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Cognitive Involvement in Balance, Gait and Dual-Tasking in Aging: A Focused Review From a Neuroscience of Aging Perspective


Cognitive Involvement in Balance, Gait and Dual-Tasking in Aging: A Focused Review From a Neuroscience of Aging Perspective

Li, Karen Z. H., Bherer, Louis, Mirelman, Anat, Maidan, Inbal and Hausdorff, Jeffrey M. (2018) Cognitive Involvement in Balance, Gait and Dual-Tasking in Aging: A Focused Review From a Neuroscience of Aging Perspective. Frontiers in Neurology, 9 . ISSN 1664-2295

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Official URL: http://dx.doi.org/10.3389/fneur.2018.00913


A substantial corpus of evidence suggests that the cognitive involvement in postural control and gait increases with aging. A large portion of such studies were based on dual-task experimental designs, which typically use the simultaneous performance of a motor task (e.g., static or dynamic balancing, walking) and a continuous cognitive task (e.g., mental arithmetic, tone detection). This focused review takes a cognitive neuroscience of aging perspective in interpreting cognitive motor dual-task findings. Specifically, we consider the importance of identifying the neural circuits that are engaged by the cognitive task in relation to those that are engaged during motor task performance. Following the principle of neural overlap, dual-task interference should be greatest when the cognitive and motor tasks engage the same neural circuits. Moreover, the literature on brain aging in general, and models of dedifferentiation and compensation, in particular, suggest that in cognitive motor dual-task performance, the cognitive task engages different neural substrates in young as compared to older adults. Also considered is the concept of multisensory aging, and the degree to which the age-related decline of other systems (e.g., vision, hearing) contribute to cognitive load. Finally, we discuss recent work on focused cognitive training, exercise and multimodal training of older adults and their effects on postural and gait outcomes. In keeping with the principle of neural overlap, the available cognitive training research suggests that targeting processes such as dividing attention and inhibition lead to improved balance and gait in older adults. However, more studies are needed that include functional neuroimaging during actual, upright performance of gait and balance tasks, in order to directly test the principle of neural overlap, and to better optimize the design of intervention studies to improve gait and posture.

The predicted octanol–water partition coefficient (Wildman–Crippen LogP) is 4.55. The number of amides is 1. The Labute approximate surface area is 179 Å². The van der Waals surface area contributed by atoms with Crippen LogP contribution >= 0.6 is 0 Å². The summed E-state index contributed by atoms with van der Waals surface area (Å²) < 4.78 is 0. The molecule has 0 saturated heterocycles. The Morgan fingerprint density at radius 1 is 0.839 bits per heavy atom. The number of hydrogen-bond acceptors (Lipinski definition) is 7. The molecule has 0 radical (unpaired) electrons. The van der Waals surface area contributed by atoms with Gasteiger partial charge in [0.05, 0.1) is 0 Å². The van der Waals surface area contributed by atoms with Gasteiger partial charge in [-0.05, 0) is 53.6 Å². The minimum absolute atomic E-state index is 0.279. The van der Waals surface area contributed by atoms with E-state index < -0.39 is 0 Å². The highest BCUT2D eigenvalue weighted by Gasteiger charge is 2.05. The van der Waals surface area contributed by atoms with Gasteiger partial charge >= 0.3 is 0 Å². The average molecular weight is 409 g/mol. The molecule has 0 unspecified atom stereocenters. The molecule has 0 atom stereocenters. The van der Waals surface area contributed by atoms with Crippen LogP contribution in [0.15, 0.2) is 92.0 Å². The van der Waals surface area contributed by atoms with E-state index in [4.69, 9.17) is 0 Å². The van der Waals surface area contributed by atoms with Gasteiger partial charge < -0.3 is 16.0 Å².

Divisions:Concordia University > Faculty of Arts and Science > Psychology
Item Type:Article
Authors:Li, Karen Z. H. and Bherer, Louis and Mirelman, Anat and Maidan, Inbal and Hausdorff, Jeffrey M.
Journal or Publication:Frontiers in Neurology
  • Concordia Open Access Author Fund
  • Natural Sciences and Engineering Research Council of Canada
Digital Object Identifier (DOI):10.3389/fneur.2018.00913
Keywords:gait, balance, aging, cognitive training, dual task, cognition, motor-cognitive interference
ID Code:984951
Deposited By: Krista Alexander
Deposited On:31 Jan 2019 16:07
Last Modified:31 Jan 2019 16:07


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